In the middle of September, 1915, Army orders transferred the 27th Division to the Third Army Corps, and the ” Princess Pat’s ” left Armentières with regret, carrying with them many pleasant memories of the warm-hearted French population with whom they had neighboured for several months. A night march brought them to Pradelles, near Hazebrouck, where a halt of several days’ duration was called and the billets established in the village. From Pradelles the regiment proceeded to Hazebrouck, where it entrained for Picardy, via Abbeville and Amiens, detraining at the wayside station of Guillaucourt. A subsequent series of short route marches brought it to a hut bivouac on the Somme canal, a few miles south-west of Bray, which town was then the headquarters of the Third Army under General Sir Charles Monro. The 80th Brigade, to which the regiment was attached, was under the immediate command of Brigadier-General Smith of the Lincolns.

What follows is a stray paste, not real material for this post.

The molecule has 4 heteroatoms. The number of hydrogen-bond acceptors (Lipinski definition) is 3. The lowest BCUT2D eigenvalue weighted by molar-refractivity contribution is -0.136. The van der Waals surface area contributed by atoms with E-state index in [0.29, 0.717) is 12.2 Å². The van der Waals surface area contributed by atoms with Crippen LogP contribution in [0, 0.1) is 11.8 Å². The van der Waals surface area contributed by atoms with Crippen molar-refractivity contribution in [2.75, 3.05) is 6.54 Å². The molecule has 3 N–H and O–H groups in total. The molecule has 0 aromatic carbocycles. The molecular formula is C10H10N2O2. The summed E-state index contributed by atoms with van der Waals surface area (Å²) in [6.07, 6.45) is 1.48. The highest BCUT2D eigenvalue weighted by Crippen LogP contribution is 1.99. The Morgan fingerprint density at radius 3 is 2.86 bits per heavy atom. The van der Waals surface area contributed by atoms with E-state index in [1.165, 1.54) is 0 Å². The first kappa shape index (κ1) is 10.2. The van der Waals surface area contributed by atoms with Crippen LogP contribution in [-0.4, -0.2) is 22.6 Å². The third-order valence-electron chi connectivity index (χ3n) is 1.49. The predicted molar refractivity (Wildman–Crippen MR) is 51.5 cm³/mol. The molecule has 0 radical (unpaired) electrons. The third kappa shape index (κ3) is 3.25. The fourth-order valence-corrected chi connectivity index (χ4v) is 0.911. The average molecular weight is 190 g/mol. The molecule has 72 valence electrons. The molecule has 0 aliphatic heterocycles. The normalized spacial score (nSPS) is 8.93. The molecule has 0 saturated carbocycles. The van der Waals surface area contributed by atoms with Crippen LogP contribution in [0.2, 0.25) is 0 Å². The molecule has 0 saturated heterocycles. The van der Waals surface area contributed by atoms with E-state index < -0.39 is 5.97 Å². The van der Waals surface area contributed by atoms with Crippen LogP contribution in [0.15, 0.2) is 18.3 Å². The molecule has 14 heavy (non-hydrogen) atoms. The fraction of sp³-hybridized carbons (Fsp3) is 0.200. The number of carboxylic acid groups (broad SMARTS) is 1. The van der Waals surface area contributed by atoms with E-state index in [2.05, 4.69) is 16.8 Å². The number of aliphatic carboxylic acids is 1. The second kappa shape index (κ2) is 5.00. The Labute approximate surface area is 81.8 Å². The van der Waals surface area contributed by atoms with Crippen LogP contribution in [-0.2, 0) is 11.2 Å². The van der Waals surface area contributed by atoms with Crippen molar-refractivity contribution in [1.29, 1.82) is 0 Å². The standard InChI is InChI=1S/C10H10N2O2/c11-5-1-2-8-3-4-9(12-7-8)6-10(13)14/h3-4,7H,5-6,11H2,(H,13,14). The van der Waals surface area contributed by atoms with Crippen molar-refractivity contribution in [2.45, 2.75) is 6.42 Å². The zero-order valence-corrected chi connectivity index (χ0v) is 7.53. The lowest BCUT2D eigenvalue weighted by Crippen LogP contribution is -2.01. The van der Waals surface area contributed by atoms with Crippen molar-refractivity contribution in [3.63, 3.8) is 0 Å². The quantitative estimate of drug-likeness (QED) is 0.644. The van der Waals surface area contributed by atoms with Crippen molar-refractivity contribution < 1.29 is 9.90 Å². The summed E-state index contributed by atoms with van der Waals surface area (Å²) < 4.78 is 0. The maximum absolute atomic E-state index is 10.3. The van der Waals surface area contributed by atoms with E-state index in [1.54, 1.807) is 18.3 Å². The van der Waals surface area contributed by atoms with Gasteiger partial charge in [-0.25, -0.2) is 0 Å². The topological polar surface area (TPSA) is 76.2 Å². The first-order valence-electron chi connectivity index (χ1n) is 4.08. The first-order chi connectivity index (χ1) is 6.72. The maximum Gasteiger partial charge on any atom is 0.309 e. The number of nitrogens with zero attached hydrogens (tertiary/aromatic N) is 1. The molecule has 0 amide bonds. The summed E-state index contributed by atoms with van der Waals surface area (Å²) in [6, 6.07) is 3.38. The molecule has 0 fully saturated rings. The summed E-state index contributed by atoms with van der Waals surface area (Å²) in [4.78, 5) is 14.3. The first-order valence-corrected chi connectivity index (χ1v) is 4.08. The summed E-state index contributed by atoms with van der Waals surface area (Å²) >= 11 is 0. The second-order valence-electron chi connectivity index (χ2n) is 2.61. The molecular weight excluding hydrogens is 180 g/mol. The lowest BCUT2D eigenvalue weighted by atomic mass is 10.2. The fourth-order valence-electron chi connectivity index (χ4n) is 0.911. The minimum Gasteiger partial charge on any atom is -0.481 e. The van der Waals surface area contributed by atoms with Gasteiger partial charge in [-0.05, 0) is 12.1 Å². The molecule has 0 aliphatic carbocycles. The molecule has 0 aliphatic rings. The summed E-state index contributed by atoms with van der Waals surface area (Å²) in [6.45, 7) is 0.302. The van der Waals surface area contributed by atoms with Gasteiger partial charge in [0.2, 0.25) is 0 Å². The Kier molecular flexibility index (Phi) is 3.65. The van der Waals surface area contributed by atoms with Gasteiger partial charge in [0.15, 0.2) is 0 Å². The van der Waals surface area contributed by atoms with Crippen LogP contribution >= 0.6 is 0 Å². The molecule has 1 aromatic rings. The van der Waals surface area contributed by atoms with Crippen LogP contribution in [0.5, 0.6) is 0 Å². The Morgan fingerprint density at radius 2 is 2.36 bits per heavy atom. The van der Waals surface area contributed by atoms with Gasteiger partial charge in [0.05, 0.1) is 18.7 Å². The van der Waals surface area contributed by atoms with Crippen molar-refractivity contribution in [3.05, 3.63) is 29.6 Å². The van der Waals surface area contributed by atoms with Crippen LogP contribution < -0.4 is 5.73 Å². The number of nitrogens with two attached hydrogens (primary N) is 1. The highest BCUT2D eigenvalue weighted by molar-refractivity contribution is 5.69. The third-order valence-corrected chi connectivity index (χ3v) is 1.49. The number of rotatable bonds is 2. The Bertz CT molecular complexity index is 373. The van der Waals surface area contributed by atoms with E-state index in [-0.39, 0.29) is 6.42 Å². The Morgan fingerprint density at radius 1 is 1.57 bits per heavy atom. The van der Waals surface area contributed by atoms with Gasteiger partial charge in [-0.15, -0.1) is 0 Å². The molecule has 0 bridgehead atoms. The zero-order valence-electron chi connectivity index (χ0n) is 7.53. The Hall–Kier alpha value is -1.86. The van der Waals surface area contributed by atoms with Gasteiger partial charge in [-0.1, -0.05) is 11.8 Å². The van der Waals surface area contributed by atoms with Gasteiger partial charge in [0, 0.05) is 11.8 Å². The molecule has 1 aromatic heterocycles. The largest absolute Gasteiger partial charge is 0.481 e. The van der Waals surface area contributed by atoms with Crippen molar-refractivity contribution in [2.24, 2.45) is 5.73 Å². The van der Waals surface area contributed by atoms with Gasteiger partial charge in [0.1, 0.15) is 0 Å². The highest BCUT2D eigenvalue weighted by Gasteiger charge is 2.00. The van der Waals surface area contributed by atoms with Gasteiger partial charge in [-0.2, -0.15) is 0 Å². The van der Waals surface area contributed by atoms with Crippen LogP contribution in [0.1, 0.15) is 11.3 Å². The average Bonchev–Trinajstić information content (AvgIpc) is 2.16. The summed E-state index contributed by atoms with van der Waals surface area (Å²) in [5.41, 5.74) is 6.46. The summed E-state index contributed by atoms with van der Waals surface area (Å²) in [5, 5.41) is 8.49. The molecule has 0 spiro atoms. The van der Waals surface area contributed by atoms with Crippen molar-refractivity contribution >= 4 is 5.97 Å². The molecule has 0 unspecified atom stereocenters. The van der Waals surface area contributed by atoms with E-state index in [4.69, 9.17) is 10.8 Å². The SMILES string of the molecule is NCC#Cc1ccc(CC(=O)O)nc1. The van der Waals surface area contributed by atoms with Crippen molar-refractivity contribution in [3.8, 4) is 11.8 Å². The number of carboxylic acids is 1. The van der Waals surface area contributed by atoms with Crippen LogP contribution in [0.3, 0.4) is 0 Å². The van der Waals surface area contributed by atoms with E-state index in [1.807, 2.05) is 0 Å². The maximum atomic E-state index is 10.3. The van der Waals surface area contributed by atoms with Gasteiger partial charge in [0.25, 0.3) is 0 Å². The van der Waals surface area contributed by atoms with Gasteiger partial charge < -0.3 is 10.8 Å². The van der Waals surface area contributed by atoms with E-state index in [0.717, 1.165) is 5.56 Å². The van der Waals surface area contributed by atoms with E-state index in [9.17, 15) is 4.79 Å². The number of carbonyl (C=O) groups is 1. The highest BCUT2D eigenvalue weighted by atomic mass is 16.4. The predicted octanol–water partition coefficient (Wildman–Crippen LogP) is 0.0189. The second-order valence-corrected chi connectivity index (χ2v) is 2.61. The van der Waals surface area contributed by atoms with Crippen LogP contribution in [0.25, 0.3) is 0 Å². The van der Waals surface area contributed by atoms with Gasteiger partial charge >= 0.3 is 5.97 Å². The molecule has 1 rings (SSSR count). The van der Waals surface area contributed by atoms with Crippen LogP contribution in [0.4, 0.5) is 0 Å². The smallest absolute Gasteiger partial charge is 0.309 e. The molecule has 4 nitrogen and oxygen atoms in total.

The Princess Patricia’s went into front-line trenches lying south of the Somme river in the neighbourhood of Frise, with supports at Eclusier-Vaux and reserve at Cappy. This position was the second that the 27th Division had taken over from the French infantry of the line. The trenches were excellent ; the marly sub-soil of Picardy being peculiarly adapted for the construction of fortified earthworks. The usual tours of duty and routine were gone through without anything special to record until orders were issued which transferred the Imperial units of the division for service on the Eastern front. On this transfer being effected, the opportunity was taken to detach the Princess Patricia’s Canadian Light Infantry from their Imperial comrades, and the regiment bade farewell to their good friends of many a blood-stained field. Opportunity was given for the O. C. Division to issue valedictory orders, and the following appeared: